September 21, 2018

Exercising regularly is one of the healthiest ways to reduce arthritis symptoms since exercise increases muscle and bone strength to naturally reduce joint pain. However, joint pain, reduced range of motion, and fatigue are just some of the symptoms of arthritis that can make exercise seem difficult, painful, and counterproductive for your condition.  Lack of physical activity can weaken the muscles supporting your joints to cause worsened stress, pain, and stiffness. Fortunately, exercise offers countless benefits for those who suffer from arthritis including improved balance, flexibility, endurance, and energy.

Here are 5 exercises for arthritis that can help improve your symptoms while also enhancing your overall quality of life.

1. Walking

Walking is an easy, low-impact aerobic exercise that nearly anyone can do regardless of fitness level. Walking strengthens your bones and muscles, increases your range of motion, and shifts pressure and weight from joints and muscles to reduce arthritis pain. Aim to walk for at least 150 minutes every week to benefit from reduced arthritis symptoms.

2. Water Workouts

Water exercises can help minimize pain and reduce stress on the joints since water supports the body’s full weight. Water offers 12 times the resistance of air — meaning water workouts can effectively help you build muscle and strength while improving balance and range of motion. Start swimming laps, join a water aerobics class, or join water fitness programs designed especially for people who suffer from arthritis. Look for heated pools with a water temperature between 82 and 88 degrees Fahrenheit, since warmer temperatures may help soothe and relieve joint pain.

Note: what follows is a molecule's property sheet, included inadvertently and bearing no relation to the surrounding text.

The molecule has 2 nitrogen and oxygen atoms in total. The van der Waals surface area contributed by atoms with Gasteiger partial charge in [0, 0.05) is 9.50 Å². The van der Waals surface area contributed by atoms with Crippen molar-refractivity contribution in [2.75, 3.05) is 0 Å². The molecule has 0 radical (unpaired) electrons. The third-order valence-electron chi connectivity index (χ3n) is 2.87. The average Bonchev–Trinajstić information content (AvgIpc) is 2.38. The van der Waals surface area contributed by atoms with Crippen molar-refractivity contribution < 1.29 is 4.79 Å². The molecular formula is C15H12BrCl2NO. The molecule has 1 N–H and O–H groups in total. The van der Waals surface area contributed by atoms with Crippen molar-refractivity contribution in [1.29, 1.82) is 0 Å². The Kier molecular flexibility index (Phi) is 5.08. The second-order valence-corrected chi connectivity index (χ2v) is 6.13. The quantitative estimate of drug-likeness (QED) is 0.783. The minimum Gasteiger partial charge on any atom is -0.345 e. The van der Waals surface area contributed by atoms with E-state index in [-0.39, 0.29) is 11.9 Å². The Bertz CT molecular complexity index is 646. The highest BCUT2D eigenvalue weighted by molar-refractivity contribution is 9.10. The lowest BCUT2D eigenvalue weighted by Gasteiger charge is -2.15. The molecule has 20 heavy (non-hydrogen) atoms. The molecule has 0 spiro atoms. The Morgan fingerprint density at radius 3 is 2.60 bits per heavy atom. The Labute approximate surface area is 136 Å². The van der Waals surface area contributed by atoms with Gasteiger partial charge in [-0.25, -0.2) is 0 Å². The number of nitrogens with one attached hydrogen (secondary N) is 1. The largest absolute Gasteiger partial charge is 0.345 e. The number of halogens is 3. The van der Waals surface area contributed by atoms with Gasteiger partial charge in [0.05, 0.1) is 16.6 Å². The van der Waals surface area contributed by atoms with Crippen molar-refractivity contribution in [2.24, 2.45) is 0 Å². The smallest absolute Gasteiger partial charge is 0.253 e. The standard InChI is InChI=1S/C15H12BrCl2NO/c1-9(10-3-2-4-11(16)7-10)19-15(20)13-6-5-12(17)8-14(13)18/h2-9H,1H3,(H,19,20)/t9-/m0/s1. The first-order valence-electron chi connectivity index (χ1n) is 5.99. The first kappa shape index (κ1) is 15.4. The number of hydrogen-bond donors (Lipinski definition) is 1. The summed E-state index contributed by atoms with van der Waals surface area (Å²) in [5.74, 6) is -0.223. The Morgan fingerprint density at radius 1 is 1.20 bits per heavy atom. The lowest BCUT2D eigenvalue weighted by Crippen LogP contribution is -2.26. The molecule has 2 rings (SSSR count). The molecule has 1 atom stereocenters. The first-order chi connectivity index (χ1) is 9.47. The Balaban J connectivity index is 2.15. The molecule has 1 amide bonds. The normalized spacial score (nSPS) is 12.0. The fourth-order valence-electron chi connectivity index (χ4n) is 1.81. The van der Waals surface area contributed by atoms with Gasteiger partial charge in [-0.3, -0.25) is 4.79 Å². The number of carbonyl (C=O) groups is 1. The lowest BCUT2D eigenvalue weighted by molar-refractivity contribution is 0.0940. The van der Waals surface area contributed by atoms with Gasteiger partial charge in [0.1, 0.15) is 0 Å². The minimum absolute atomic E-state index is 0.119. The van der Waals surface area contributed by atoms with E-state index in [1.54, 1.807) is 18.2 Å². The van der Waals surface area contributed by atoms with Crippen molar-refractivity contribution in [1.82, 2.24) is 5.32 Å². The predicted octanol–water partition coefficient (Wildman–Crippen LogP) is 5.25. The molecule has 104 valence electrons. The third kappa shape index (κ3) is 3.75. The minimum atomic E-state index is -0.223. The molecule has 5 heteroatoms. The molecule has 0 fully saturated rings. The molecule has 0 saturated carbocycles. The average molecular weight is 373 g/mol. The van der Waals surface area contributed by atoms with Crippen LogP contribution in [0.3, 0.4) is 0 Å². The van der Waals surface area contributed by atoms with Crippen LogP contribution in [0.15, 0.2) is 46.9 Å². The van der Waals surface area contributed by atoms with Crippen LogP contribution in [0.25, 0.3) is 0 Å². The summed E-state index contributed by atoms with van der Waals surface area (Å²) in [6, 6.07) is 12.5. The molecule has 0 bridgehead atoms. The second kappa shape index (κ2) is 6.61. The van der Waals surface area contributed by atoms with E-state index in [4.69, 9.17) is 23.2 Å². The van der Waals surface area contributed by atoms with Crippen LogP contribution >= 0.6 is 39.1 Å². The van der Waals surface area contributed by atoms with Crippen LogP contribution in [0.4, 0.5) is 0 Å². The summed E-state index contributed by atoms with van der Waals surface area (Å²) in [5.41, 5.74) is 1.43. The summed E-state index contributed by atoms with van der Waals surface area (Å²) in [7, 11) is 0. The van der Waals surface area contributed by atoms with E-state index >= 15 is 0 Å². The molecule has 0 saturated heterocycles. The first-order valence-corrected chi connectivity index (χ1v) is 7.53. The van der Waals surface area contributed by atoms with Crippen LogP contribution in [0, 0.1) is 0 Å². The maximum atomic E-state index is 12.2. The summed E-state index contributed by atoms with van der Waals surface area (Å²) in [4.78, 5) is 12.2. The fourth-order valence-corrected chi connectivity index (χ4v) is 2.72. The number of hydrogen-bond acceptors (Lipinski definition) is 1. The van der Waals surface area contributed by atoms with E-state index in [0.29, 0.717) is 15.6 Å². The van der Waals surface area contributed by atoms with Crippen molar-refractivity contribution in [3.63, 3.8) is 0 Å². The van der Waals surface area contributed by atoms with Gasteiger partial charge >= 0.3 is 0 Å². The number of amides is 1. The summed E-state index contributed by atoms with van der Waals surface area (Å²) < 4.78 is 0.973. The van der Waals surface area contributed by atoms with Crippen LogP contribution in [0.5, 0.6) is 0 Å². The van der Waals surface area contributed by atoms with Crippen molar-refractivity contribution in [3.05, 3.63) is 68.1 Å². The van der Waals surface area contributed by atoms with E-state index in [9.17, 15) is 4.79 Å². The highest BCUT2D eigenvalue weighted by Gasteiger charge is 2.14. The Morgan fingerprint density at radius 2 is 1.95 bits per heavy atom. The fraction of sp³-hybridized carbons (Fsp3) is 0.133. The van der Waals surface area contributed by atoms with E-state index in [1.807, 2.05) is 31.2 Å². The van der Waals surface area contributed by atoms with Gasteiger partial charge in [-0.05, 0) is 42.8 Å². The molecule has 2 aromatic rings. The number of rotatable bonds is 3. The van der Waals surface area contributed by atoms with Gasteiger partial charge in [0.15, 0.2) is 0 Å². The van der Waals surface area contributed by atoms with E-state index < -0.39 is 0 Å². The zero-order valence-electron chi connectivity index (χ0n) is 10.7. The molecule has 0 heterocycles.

3. Yoga

Yoga is another low-impact exercise that can help you build strength, improve joint function, reduce joint inflammation, and minimize arthritis-related pain. Find a qualified yoga instructor who can show you a gentle, easy yoga routine for beginners that involves movements and poses that protect your joints, while improving your strength and flexibility. Try to avoid poses that require you to balance on one foot or that bend joints more than 90 degrees, since these movements may worsen symptoms if you’re at a beginner’s fitness level.

4. Hand Stretches

Arthritis in the hands can make it difficult to perform repetitive everyday tasks like typing on the computer or eating with dining utensils, due to joint pain and stiffness. Hand stretches and exercises can make joints in your hands more flexible and improve the range of motion to reduce pain.
Spread your fingers as widely as possible, make a fist, then repeat that same stretching and squeezing motion at least 10 times with each hand. Also, stretch all your fingers out straight, then bend each of your fingers and thumb down toward the palm one by one, holding each finger for about two or three seconds. Perform these hand exercises daily to benefit from consistent relief from arthritis symptoms.

5. Strength Training

Strength training exercises like weightlifting, push-ups, and squats help you strengthen bones and muscles to support joints, while also reducing pain, stiffness, and swelling. Work with an experienced physical therapist or fitness trainer who can help you develop a strength-training routine comprised of movements that are safe and ideal for your type of arthritis.
Prior to your workout session, warm up using gentle stretches to loosen your joints and reduce the risk of injuries that may worsen pain and swelling. Also, try limiting strength training to times of the day when arthritis symptoms are minimal and you can exercise freely, without experiencing pain.

Find Relief from Arthritis Symptoms

Talk to your doctor about the types of exercises most ideal for your arthritis symptoms and overall health. Your doctor can help you develop a personalized exercise plan, so you can benefit from the reduced risk of injury and improved arthritis symptoms.
Healthcare Associates of Texas offers specialized care for arthritis, so you can get back to performing everyday activities with reduced joint pain and stiffness. Request an appointment today to learn more about our treatments for rheumatoid arthritis, osteoarthritis, and many other health conditions.

References:
https://www.cdc.gov/arthritis/basics/faqs.htm
https://www.health.harvard.edu/blog/exercise-is-good-not-bad-for-arthritis-201305086202
https://www.cdc.gov/arthritis/basics/physical-activity-overview.html
https://www.health.harvard.edu/staying-healthy/5-weight-training-tips-for-people-with-arthritis

Posted in: Uncategorized